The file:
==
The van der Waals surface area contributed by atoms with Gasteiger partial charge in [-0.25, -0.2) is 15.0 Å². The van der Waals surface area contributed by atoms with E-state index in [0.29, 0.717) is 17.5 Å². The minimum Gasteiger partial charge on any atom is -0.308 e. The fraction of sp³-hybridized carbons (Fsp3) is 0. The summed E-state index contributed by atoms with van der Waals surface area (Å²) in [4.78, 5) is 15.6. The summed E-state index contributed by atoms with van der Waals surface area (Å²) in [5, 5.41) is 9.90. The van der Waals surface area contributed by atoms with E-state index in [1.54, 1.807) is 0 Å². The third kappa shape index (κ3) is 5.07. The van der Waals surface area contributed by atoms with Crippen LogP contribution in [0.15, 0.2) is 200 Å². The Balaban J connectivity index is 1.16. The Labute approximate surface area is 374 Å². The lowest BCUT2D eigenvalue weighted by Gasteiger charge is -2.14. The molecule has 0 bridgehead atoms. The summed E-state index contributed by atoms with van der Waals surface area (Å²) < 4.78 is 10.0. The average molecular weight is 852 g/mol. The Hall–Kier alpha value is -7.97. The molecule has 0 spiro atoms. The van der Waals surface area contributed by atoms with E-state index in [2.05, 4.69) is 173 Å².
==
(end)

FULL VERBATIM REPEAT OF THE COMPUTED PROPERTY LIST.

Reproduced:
The van der Waals surface area contributed by atoms with Gasteiger partial charge in [-0.25, -0.2) is 15.0 Å². The van der Waals surface area contributed by atoms with E-state index in [0.29, 0.717) is 17.5 Å². The minimum Gasteiger partial charge on any atom is -0.308 e. The fraction of sp³-hybridized carbons (Fsp3) is 0. The summed E-state index contributed by atoms with van der Waals surface area (Å²) in [4.78, 5) is 15.6. The summed E-state index contributed by atoms with van der Waals surface area (Å²) in [5, 5.41) is 9.90. The van der Waals surface area contributed by atoms with E-state index in [1.54, 1.807) is 0 Å². The third kappa shape index (κ3) is 5.07. The van der Waals surface area contributed by atoms with Crippen LogP contribution in [0.15, 0.2) is 200 Å². The Balaban J connectivity index is 1.16. The Labute approximate surface area is 374 Å². The lowest BCUT2D eigenvalue weighted by Gasteiger charge is -2.14. The molecule has 0 bridgehead atoms. The summed E-state index contributed by atoms with van der Waals surface area (Å²) < 4.78 is 10.0. The average molecular weight is 852 g/mol. The Hall–Kier alpha value is -7.97. The molecule has 0 spiro atoms. The van der Waals surface area contributed by atoms with E-state index in [2.05, 4.69) is 173 Å².